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Wrestling with grammar: When to use which or that

By Bill Ward

Adults cruising along on their keyboards provide a small source of amusement with their misuse of certain basic principles of grammatical structure. A few months ago, I was involved on the Internet in a discussion about one of those principles. It arises from confusion about the use of the words that and which.

First, are they interchangeable? Simple answer: No, because they indicate different things.

“That” is restrictive. What does restrictive mean? “That” introduces a phrase that is essential to the meaning of the work it modifies. The phrase is not set off with commas, or, you might say that all parts of such a sentence are joined at the hip. One part can’t function without the other.

Example:  We purchased software that provided all the necessary features.

“Which” is nonrestrictive, meaning that “which” introduces a phrase not essential to the meaning of the word it modifies. The phrase is set off by a comma behind “which.”

Example:  We purchased software, which provided all the necessary features.

My car does a quarter-mile in 4.5 seconds, which is not the speed I hoped to reach.

The ends of the last two sentences, set off by “which,” are of questionable relevance, and you can remove them, if desired.

Salisbury, being ‘a’ or ‘an’ historic or historical (?) town, contains a lot of old buildings, some of which may be deemed as just downright old, or others perhaps, historic. But as we started off, are they historic or historical?

So, I decided to refer the question to one of the best grammar experts I know of, the late James J. Kilpatrick. To do that, I went to my files and found Kilpatrick’s writing from March 2004.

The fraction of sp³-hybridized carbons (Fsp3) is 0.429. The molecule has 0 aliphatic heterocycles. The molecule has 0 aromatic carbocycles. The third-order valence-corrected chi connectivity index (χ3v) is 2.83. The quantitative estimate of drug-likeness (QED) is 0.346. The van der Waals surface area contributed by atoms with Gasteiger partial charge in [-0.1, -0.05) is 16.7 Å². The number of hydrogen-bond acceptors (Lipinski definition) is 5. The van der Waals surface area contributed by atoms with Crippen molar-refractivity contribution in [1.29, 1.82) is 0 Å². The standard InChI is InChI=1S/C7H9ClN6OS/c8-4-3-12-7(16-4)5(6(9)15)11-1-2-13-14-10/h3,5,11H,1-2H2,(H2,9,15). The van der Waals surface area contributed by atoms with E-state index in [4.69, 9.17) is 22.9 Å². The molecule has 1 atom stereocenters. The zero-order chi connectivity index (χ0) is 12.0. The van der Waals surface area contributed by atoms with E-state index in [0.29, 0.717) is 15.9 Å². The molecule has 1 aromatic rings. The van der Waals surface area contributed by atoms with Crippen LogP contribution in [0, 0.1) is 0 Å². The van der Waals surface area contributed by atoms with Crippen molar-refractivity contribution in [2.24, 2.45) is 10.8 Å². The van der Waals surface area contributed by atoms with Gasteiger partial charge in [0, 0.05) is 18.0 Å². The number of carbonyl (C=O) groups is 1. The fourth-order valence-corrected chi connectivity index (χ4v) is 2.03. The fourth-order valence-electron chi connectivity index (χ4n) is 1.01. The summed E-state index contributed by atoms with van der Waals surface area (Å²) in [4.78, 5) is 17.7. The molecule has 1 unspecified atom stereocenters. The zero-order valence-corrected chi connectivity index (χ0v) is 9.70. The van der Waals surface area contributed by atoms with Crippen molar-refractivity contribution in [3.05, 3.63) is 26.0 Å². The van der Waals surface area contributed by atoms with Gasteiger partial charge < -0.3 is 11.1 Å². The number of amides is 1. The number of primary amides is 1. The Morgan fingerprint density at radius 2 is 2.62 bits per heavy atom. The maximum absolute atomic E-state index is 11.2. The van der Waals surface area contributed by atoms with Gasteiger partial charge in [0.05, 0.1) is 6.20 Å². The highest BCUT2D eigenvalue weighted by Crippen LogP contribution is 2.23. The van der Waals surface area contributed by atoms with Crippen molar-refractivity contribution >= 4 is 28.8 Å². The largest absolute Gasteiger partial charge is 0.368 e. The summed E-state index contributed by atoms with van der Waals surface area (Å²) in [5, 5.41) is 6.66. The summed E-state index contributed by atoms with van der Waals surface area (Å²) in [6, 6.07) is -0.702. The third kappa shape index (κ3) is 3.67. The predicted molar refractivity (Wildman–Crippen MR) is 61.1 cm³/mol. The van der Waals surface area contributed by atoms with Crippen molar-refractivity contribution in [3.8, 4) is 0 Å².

He recommends exploring the differences by example rather than fumble with explanations. He thought Charleston was the South’s most historic city. And the Supreme Court’s decision in Brown v Board of Education was an historic decision.

“Historical” means “having to do with history.” That explains why many historical publications have carried articles on Ft. Sumter.

This is a simple test:  Try “famous” and see how it works. If something is famous, then you’d call it “historic.” And famous decisions, moments, turning points and matches were historic. On the other hand, we’re not likely to find famous correlations, data or facts.

It was interesting to note that as demanding as he was about grammar, Kilpatrick used the incorrect spelling for the Civil War ironclad, USS Merrimack, also improperly called the Merrimac. It’s an easy error to make.  In Massachusetts, the Merrimack River flows through the town of Merrimac.

That’s enough of the spelling lesson. Let’s decide if the Merrimack was “an” historic ship or “a” historic ship.

An old rule of thumb was to use “an” before words beginning with a vowel and “a” before words beginning with a consonant — such as an apple, a carrot, an icon, a model. But that rule has long since gone by the wayside. Vowels and consonants no longer control your choice of “a” and “an.”

The choice is practically always controlled by the sound of the syllable it modifies. But unfortunately, the sound rule can fade when challenged with conflicting pronunciations.

Some standard references, such as the Associated Press Stylebook, can be too simple: “Use the article ‘a’ before consonant or hard sounds; use the article ‘an’ before vowel or soft sounds.”

The New York Times demands “a hotel” and “a historical.” Henry Fowler, of Fowler’s Modern English Usage, can often use sharp criticism on various issues. However, he was tolerant on this, saying that in many cases, the choice is “the sort of thing about which we ought to be allowed to do as we please, so long as we are consistent.” Go figure.

Bill Ward is an MIT-trained writer and editor. He has taught technical writing and editing for adult professionals at Queens University in Charlotte. Contact him at wardwriters@carolina.rr.com .



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